Matt Harvey Hopeful He’ll Avoid Tommy John Surgery

By Danny Abriano

Matt Harvey visited a firehouse in Manhattan this afternoon to commemorate tomorrow’s anniversary of the September 11th Terrorist Attacks, and spoke with reporters afterwards regarding the state of his torn right UCL.

Aug 26, 2013; New York, NY, USA; New York Mets injured starting pitcher Matt Harvey (33) in the dugout during the first inning of a game against the Philadelphia Phillies at Citi Field. Mandatory Credit: Brad Penner-USA TODAY Sports

According to Harvey, his elbow feels great.  He noted that he has yet to receive a second MRI (which would seemingly reveal the percentage of the tear in his UCL), but that he’s optimistic he’ll avoid Tommy John surgery.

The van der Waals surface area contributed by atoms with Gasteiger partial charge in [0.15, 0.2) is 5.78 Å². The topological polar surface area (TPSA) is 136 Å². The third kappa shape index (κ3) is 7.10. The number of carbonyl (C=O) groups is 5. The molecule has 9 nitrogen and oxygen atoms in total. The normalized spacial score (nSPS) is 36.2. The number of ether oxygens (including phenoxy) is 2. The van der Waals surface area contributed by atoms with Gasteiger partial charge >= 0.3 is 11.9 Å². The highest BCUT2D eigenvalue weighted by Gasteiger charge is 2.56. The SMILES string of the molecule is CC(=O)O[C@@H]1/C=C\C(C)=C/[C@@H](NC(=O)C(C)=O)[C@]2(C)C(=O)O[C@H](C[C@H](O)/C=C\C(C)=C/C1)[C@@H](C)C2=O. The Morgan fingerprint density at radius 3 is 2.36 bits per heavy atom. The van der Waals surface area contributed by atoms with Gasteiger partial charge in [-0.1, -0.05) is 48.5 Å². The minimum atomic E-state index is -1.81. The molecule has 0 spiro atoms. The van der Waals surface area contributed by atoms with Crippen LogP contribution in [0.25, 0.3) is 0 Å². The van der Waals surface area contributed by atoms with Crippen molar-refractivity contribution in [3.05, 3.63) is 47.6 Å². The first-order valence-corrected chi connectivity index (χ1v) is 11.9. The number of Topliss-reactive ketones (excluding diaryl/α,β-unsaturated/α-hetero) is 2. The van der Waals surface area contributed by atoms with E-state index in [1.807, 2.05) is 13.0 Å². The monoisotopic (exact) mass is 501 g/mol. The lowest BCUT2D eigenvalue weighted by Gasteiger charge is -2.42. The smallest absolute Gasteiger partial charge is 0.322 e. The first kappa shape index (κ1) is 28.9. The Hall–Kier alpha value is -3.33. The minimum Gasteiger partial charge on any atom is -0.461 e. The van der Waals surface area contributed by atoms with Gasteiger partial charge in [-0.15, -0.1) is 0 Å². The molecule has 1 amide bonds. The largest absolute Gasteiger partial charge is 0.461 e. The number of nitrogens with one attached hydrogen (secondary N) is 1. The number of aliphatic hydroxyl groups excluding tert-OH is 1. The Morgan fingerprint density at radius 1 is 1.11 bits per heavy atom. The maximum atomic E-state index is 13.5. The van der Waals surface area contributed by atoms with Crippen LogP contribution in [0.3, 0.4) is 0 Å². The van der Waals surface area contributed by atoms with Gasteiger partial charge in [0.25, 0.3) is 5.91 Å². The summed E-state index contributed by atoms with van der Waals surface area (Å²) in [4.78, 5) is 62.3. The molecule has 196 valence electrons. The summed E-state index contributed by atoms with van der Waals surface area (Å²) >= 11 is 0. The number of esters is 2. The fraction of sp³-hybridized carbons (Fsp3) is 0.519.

Harvey told reporters that putting the baseball down for a few days was “helpful.”

While Harvey is optimistic he can avoid surgery, he told reporters that “there’s a reason” why he’s seeing Dr. James Andrews next Monday.

Harvey went on to say that after he gets the second opinion from Dr. Andrews, he’ll likely wait a week or so before deciding whether to rehab the injury or opt for surgery.

As has been noted, if Harvey’s UCL is less than 33 percent torn, the recommendation from Andrews may be for PRP (platelet rich plasma) therapy and rehab.  If the tear is in excess of 33 percent, the recommendation will almost assuredly be for surgery.


Harvey and the Mets are doing the prudent thing here.  There’s no reason to rush into a surgery of this magnitude, and every reason to explore alternative avenues.

The percentage of the tear in Harvey’s UCL is still unknown, so it’s hard to take much from Harvey’s optimism.  It’s nice that he feels great, but the percentage of the tear will very likely dictate whether or not Harvey goes under the knife.

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